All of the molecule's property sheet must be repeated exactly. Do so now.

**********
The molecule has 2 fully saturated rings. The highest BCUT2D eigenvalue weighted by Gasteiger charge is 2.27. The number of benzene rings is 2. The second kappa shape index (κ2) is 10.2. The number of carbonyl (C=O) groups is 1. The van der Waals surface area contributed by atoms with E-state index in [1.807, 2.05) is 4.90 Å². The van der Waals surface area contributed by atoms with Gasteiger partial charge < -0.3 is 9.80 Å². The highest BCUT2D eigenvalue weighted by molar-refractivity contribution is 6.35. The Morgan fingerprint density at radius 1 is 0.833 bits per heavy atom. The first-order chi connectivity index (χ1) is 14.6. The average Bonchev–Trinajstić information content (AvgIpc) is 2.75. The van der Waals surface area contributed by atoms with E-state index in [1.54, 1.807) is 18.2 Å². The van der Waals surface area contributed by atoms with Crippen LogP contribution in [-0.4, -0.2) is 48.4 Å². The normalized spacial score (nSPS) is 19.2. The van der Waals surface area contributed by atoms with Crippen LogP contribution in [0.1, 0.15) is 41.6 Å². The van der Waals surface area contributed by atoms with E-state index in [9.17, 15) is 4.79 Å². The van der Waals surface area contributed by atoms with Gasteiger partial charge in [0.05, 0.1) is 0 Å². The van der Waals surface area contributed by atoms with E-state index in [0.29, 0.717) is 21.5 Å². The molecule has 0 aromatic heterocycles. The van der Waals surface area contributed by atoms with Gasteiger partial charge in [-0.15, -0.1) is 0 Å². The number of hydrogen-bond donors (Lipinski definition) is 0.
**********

The molecule has 2 fully saturated rings. The highest BCUT2D eigenvalue weighted by Gasteiger charge is 2.27. The number of benzene rings is 2. The second kappa shape index (κ2) is 10.2. The number of carbonyl (C=O) groups is 1. The van der Waals surface area contributed by atoms with E-state index in [1.807, 2.05) is 4.90 Å². The van der Waals surface area contributed by atoms with Gasteiger partial charge < -0.3 is 9.80 Å². The highest BCUT2D eigenvalue weighted by molar-refractivity contribution is 6.35. The Morgan fingerprint density at radius 1 is 0.833 bits per heavy atom. The first-order chi connectivity index (χ1) is 14.6. The average Bonchev–Trinajstić information content (AvgIpc) is 2.75. The van der Waals surface area contributed by atoms with E-state index in [1.54, 1.807) is 18.2 Å². The van der Waals surface area contributed by atoms with Crippen LogP contribution in [-0.4, -0.2) is 48.4 Å². The normalized spacial score (nSPS) is 19.2. The van der Waals surface area contributed by atoms with Crippen LogP contribution in [0.1, 0.15) is 41.6 Å². The van der Waals surface area contributed by atoms with E-state index in [9.17, 15) is 4.79 Å². The van der Waals surface area contributed by atoms with Gasteiger partial charge in [0.05, 0.1) is 0 Å². The van der Waals surface area contributed by atoms with E-state index in [0.29, 0.717) is 21.5 Å². The molecule has 0 aromatic heterocycles. The van der Waals surface area contributed by atoms with Gasteiger partial charge in [-0.15, -0.1) is 0 Å². The number of hydrogen-bond donors (Lipinski definition) is 0.